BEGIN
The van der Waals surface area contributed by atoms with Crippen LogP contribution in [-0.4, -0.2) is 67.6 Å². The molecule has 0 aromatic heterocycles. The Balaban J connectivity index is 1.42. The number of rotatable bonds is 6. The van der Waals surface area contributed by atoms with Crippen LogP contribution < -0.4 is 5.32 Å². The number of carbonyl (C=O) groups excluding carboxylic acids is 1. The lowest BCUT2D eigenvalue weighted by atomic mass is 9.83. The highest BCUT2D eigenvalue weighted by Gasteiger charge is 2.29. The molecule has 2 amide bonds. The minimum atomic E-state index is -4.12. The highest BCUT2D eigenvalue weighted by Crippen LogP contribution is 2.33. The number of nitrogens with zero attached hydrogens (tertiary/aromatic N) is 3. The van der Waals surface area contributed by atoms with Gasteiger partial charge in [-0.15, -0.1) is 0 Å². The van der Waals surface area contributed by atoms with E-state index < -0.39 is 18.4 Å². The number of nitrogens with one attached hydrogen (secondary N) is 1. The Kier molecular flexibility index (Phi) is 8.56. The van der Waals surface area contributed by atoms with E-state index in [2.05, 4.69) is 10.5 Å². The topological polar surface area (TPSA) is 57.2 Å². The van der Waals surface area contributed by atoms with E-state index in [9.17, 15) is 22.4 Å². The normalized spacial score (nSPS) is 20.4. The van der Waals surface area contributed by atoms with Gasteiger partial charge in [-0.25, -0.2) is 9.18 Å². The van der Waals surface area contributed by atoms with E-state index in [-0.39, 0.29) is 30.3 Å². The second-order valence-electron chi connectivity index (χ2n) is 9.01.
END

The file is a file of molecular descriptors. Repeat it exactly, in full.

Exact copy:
The van der Waals surface area contributed by atoms with Crippen LogP contribution in [-0.4, -0.2) is 67.6 Å². The molecule has 0 aromatic heterocycles. The Balaban J connectivity index is 1.42. The number of rotatable bonds is 6. The van der Waals surface area contributed by atoms with Crippen LogP contribution < -0.4 is 5.32 Å². The number of carbonyl (C=O) groups excluding carboxylic acids is 1. The lowest BCUT2D eigenvalue weighted by atomic mass is 9.83. The highest BCUT2D eigenvalue weighted by Gasteiger charge is 2.29. The molecule has 2 amide bonds. The minimum atomic E-state index is -4.12. The highest BCUT2D eigenvalue weighted by Crippen LogP contribution is 2.33. The number of nitrogens with zero attached hydrogens (tertiary/aromatic N) is 3. The van der Waals surface area contributed by atoms with Gasteiger partial charge in [-0.15, -0.1) is 0 Å². The van der Waals surface area contributed by atoms with E-state index < -0.39 is 18.4 Å². The number of nitrogens with one attached hydrogen (secondary N) is 1. The Kier molecular flexibility index (Phi) is 8.56. The van der Waals surface area contributed by atoms with E-state index in [2.05, 4.69) is 10.5 Å². The topological polar surface area (TPSA) is 57.2 Å². The van der Waals surface area contributed by atoms with E-state index in [9.17, 15) is 22.4 Å². The normalized spacial score (nSPS) is 20.4. The van der Waals surface area contributed by atoms with Gasteiger partial charge in [-0.25, -0.2) is 9.18 Å². The van der Waals surface area contributed by atoms with E-state index in [-0.39, 0.29) is 30.3 Å². The second-order valence-electron chi connectivity index (χ2n) is 9.01.